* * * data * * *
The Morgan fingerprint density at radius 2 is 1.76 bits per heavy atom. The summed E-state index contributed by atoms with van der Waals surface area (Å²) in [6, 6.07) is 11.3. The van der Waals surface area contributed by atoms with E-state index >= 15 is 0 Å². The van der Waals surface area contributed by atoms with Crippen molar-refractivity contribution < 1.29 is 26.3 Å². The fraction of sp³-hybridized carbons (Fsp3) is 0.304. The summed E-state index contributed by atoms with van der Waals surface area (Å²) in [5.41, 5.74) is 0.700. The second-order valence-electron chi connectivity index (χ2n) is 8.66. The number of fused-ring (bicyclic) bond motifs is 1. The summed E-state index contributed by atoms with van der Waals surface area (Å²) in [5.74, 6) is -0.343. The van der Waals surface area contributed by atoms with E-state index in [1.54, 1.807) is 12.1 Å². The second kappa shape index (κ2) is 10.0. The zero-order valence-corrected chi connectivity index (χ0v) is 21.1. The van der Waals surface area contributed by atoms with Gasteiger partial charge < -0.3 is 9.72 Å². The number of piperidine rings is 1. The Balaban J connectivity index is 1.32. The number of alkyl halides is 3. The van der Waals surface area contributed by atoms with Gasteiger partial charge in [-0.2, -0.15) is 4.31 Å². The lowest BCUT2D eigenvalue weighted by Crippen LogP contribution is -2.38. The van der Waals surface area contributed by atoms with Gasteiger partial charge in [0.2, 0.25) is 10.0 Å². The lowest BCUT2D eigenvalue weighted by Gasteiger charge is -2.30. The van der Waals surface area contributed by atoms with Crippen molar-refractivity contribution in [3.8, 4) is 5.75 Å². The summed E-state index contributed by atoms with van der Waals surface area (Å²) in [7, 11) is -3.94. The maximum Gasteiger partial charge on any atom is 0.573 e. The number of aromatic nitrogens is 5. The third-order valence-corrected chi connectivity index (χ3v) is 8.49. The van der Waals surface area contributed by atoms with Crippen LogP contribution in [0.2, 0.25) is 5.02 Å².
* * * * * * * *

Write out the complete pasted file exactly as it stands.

The Morgan fingerprint density at radius 2 is 1.76 bits per heavy atom. The summed E-state index contributed by atoms with van der Waals surface area (Å²) in [6, 6.07) is 11.3. The van der Waals surface area contributed by atoms with E-state index >= 15 is 0 Å². The van der Waals surface area contributed by atoms with Crippen molar-refractivity contribution < 1.29 is 26.3 Å². The fraction of sp³-hybridized carbons (Fsp3) is 0.304. The summed E-state index contributed by atoms with van der Waals surface area (Å²) in [5.41, 5.74) is 0.700. The second-order valence-electron chi connectivity index (χ2n) is 8.66. The number of fused-ring (bicyclic) bond motifs is 1. The summed E-state index contributed by atoms with van der Waals surface area (Å²) in [5.74, 6) is -0.343. The van der Waals surface area contributed by atoms with E-state index in [1.54, 1.807) is 12.1 Å². The second kappa shape index (κ2) is 10.0. The zero-order valence-corrected chi connectivity index (χ0v) is 21.1. The van der Waals surface area contributed by atoms with Gasteiger partial charge < -0.3 is 9.72 Å². The number of piperidine rings is 1. The Balaban J connectivity index is 1.32. The number of alkyl halides is 3. The van der Waals surface area contributed by atoms with Gasteiger partial charge in [-0.2, -0.15) is 4.31 Å². The lowest BCUT2D eigenvalue weighted by Crippen LogP contribution is -2.38. The van der Waals surface area contributed by atoms with Gasteiger partial charge in [0.2, 0.25) is 10.0 Å². The lowest BCUT2D eigenvalue weighted by Gasteiger charge is -2.30. The van der Waals surface area contributed by atoms with Crippen molar-refractivity contribution in [3.8, 4) is 5.75 Å². The summed E-state index contributed by atoms with van der Waals surface area (Å²) in [7, 11) is -3.94. The maximum Gasteiger partial charge on any atom is 0.573 e. The number of aromatic nitrogens is 5. The third-order valence-corrected chi connectivity index (χ3v) is 8.49. The van der Waals surface area contributed by atoms with Crippen LogP contribution in [0.2, 0.25) is 5.02 Å².